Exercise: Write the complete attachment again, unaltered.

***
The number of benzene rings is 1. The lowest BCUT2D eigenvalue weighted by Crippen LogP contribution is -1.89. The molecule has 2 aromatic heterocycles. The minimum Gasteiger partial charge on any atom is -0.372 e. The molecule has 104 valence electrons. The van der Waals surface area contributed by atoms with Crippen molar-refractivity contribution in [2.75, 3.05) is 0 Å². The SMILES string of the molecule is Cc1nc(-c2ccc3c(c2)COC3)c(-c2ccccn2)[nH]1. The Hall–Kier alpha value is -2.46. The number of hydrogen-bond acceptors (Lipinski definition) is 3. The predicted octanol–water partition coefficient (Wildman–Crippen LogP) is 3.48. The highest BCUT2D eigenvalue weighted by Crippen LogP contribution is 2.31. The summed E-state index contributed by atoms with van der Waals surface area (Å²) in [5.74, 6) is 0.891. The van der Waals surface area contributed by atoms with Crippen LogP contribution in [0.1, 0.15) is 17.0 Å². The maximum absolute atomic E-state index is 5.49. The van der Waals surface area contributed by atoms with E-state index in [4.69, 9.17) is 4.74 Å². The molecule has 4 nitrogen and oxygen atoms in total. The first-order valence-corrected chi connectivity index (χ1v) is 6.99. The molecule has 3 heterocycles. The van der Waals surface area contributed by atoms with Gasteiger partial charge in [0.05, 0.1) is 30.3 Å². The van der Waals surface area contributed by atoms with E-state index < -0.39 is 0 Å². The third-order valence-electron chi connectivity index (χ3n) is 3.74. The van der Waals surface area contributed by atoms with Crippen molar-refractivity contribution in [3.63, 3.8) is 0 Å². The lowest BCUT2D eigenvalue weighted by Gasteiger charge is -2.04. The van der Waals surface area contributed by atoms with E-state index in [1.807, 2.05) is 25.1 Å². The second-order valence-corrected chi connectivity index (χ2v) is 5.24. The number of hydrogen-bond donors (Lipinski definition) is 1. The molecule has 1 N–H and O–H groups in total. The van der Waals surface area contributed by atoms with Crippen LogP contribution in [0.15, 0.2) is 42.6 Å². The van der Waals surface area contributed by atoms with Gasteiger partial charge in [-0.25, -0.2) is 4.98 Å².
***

The number of benzene rings is 1. The lowest BCUT2D eigenvalue weighted by Crippen LogP contribution is -1.89. The molecule has 2 aromatic heterocycles. The minimum Gasteiger partial charge on any atom is -0.372 e. The molecule has 104 valence electrons. The van der Waals surface area contributed by atoms with Crippen molar-refractivity contribution in [2.75, 3.05) is 0 Å². The SMILES string of the molecule is Cc1nc(-c2ccc3c(c2)COC3)c(-c2ccccn2)[nH]1. The Hall–Kier alpha value is -2.46. The number of hydrogen-bond acceptors (Lipinski definition) is 3. The predicted octanol–water partition coefficient (Wildman–Crippen LogP) is 3.48. The highest BCUT2D eigenvalue weighted by Crippen LogP contribution is 2.31. The summed E-state index contributed by atoms with van der Waals surface area (Å²) in [5.74, 6) is 0.891. The van der Waals surface area contributed by atoms with Crippen LogP contribution in [0.1, 0.15) is 17.0 Å². The maximum absolute atomic E-state index is 5.49. The van der Waals surface area contributed by atoms with E-state index in [4.69, 9.17) is 4.74 Å². The molecule has 4 nitrogen and oxygen atoms in total. The first-order valence-corrected chi connectivity index (χ1v) is 6.99. The molecule has 3 heterocycles. The van der Waals surface area contributed by atoms with Gasteiger partial charge in [0.05, 0.1) is 30.3 Å². The van der Waals surface area contributed by atoms with E-state index < -0.39 is 0 Å². The third-order valence-electron chi connectivity index (χ3n) is 3.74. The van der Waals surface area contributed by atoms with Crippen molar-refractivity contribution in [3.63, 3.8) is 0 Å². The lowest BCUT2D eigenvalue weighted by Gasteiger charge is -2.04. The van der Waals surface area contributed by atoms with E-state index in [1.807, 2.05) is 25.1 Å². The second-order valence-corrected chi connectivity index (χ2v) is 5.24. The number of hydrogen-bond donors (Lipinski definition) is 1. The molecule has 1 N–H and O–H groups in total. The van der Waals surface area contributed by atoms with Crippen LogP contribution in [0.15, 0.2) is 42.6 Å². The van der Waals surface area contributed by atoms with Gasteiger partial charge in [-0.25, -0.2) is 4.98 Å².